There has been a recent surge in firms offering robo-advising to investors with the allure of providing investment advice at a cheaper cost. Robo-advisors are advisory firms that use a computer algorithm to manage accounts using low cost index funds and exchange traded funds (ETF’s). The value proposition behind robo-advisors is that they are really cheap, will keep you allocated according to your risk tolerance and you will supposedly never underperform general market indexes. Robo-advisors also spend a great deal of their marketing effort bad-mouthing active portfolio management which they falsely claim never adds value. This all sounds good but when you take a look at what they are actually doing, there are some inconsistencies as to methods being used. A new interview with Burton Malkiel, published by ThinkAdvisor, illuminates the inner-workings of a prominent robo-advisor.
Professor Burton Malkiel is now the Chief Investment Officer of Wealthfront. Malkiel gained fame as the author of “A Random Walk Down Wall Street” which was a key driver in bringing passive investing through index funds to the forefront. He is still an avid supporter and proponent of index funds and states at the end of the interview that his own investment dollars are predominately in index funds. What becomes eye-opening is the response given to a question about allocations that Wealthfront currently holds in emerging markets and how that is different from MSCI (a firm that sets and provides indexes accepted and utilized by the investing world).
The question posed by the interviewer was about allocations that Wealthfront is currently putting in emerging markets and how that differs from what MSCI has listed as the world’s overall market cap for emerging markets. There is an eight percent difference between these two percentages which is a large disparity. Malkiel says that the reason for the difference is because they look at and utilize two additional factors, namely a float-adjusted market cap (which attempts to account for the fact that not all shares of companies are available to the public for trading) and the Shiller P/E (price to earnings) index (emerging markets are selling at 35% of the PE of the US P/E and thus get a higher weight in the portfolio). Wait, doesn’t that last one sound like a value investing strategy? The very kind of strategy that indexers, including robo-advisors, claim doesn’t work. To further muddy the waters, when asked about the U.S. Bond market index Malkiel cites that the index now is over 60% in U.S. Government bonds and that Wealthfront is adding more corporate bonds to their portfolios which again is a value play.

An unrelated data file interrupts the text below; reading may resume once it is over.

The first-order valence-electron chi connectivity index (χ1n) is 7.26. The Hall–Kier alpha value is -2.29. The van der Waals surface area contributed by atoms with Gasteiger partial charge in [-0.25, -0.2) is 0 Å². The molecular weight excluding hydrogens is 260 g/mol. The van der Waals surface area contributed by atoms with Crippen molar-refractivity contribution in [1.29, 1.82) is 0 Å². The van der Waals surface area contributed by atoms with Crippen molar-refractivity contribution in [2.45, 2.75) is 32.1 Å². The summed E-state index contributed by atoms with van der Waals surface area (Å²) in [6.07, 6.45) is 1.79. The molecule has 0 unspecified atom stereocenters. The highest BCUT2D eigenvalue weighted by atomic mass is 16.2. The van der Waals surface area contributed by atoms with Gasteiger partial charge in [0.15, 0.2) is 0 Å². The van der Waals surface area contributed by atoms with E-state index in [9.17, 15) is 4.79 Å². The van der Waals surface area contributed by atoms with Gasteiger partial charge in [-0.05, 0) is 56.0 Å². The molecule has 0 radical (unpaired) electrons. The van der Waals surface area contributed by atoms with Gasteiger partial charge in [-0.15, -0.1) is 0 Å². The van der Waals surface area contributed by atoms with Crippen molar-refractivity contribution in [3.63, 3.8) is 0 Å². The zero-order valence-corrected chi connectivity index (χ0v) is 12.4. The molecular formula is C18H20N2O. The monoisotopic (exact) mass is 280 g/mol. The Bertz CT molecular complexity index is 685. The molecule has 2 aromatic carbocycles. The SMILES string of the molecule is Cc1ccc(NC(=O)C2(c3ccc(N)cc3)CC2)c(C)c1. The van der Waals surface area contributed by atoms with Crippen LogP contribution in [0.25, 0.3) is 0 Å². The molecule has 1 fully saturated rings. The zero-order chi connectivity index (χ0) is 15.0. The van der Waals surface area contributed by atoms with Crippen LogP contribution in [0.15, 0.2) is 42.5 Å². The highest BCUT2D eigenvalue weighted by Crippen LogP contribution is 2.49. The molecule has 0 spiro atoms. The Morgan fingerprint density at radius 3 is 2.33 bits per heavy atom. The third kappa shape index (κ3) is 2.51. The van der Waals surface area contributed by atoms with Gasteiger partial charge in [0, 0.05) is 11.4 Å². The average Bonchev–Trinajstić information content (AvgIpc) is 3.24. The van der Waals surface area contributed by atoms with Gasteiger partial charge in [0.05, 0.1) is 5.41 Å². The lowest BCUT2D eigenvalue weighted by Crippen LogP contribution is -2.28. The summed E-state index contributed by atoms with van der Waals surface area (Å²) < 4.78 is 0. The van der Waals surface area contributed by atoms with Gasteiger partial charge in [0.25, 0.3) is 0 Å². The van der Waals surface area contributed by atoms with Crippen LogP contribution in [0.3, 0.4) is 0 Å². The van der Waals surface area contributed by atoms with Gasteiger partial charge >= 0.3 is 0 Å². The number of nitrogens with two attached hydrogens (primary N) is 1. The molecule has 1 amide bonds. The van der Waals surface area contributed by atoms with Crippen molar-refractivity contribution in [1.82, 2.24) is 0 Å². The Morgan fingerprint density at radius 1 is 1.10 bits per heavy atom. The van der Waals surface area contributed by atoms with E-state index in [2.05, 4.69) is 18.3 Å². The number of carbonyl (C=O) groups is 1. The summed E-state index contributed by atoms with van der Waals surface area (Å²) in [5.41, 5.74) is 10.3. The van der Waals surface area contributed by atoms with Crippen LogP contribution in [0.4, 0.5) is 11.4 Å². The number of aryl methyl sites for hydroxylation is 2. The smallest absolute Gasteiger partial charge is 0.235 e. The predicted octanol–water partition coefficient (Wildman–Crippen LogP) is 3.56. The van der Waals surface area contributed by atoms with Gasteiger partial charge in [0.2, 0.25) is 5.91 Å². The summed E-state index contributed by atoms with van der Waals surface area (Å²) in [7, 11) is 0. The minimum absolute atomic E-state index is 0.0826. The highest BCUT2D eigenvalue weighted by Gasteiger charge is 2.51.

The criticism is not in these strategies or philosophies in themselves but rather in the way that robo-advisors market themselves as indexers and claim that active managers cannot perform better than weighted indexes. Here is Wealthfront imposing their valuation work on indexed portfolios contradicting the robo-advising philosophy of being a passive investor. It is hypocritical to berate active management one minute and then turn around and put it into practice in your firm’s portfolios to produce better returns. There is prudence in having good active managers with a value tilt so that some of the pitfalls of misallocation of capital caused by indexing can be sidestepped. This prudence is being ignored by the proponents of passive investing and by the financial press to the detriment of the investing public.
In summary, it is always important to know what you are paying for and if there is value in that service or goods purchased. Index funds are great portfolio tools and can be useful depending on what needs to be accomplished. It takes much longer than most investors realize for value to surface, sometimes years. I have been investing money for others as a fiduciary for 30 years and I assure you, value is always eventually recognized by the markets. As always, transparency is important and knowing what the costs are and what benchmarks are being used is critical. One of the concerns with robo-advisors is that there is no way for an individual investor to evaluate the computer algorithm used by these firms to manage the accounts or the benchmarks used by these firms. Lower cost doesn’t always equate to quality and rarely does something that is cheap provide long term value.